High school graduation data released by the U.S. Department of Education on Monday reveals California’s doing better than some big states in getting students out the door, but not as well as others.
California’s 80.4 percent graduation rate is in the ballpark of the national average of 81.4 percent based on 2012-2013 numbers, the latest countrywide numbers issued by education officials. The state's graduation rate ranked it as 31st among the states and the District of Columbia.
The numbers also showed persistent gaps between graduation rates for white and Asian students and those for African-American and Hispanic students.
In California, white students recorded an 87.7 graduation rate, up about 1 percent from the previous year. Asian students had a 91.6 graduation rate, up .5 percent; African American students, 68.1 percent, up 5.3 percent; and Hispanic students, 75.7 percent, up 2 percent.
California's graduation rate for Hispanic students ranks better than Nevada, Arizona, and New York. But Texas stood out as a lone star. Among the nation’s biggest states, it did the best graduating Hispanic students at 85.1 percent, about 10 percent better than California.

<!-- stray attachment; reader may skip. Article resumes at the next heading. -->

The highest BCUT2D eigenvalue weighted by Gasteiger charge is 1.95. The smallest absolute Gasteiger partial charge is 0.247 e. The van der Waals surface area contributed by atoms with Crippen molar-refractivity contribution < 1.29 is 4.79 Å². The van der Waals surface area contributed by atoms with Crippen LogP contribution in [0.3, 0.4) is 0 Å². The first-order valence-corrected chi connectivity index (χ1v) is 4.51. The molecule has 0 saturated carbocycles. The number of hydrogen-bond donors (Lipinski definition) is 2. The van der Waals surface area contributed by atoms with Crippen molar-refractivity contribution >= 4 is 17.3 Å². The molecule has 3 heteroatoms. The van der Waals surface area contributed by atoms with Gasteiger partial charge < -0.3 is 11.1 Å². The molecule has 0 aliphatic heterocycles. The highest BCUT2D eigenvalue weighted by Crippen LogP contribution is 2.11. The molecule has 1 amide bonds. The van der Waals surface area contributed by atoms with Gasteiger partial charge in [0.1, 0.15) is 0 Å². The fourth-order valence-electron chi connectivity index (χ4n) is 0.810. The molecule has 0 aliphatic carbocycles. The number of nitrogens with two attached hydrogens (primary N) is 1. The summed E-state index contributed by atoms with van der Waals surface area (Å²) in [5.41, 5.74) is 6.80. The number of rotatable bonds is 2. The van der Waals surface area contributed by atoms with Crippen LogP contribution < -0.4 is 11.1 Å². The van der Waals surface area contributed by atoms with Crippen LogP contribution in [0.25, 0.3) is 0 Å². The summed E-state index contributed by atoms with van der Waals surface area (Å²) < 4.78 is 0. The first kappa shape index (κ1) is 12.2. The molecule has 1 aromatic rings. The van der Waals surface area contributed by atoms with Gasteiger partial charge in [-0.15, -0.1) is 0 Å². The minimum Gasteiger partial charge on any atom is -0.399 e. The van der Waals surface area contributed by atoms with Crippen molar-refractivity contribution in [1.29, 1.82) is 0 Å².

Texas also did better than California in graduating black students — 84.1 percent of African American students in Texas graduated.
California's incremental improvement follows changes in recent years at some of the state’s low-performing, urban campuses. School officials have broken up many of those public schools into smaller campuses and some school districts carried out complete overhauls, with staff reapplying for their jobs.
Nationally, graduation rates for black and Hispanic students increased. Between 2011 - 2013 graduation rates for these two groups rose nearly 4 percent, improving more than the national average overall.
“The hard work of America’s educators, families, communities and students is paying off,” U.S. Secretary of Education Arne Duncan said in a statement. “While these gains are promising, we know that we have a long way to go in improving educational opportunities for every student – no matter their zip code — for the sake of our young people and our nation’s economic strength.”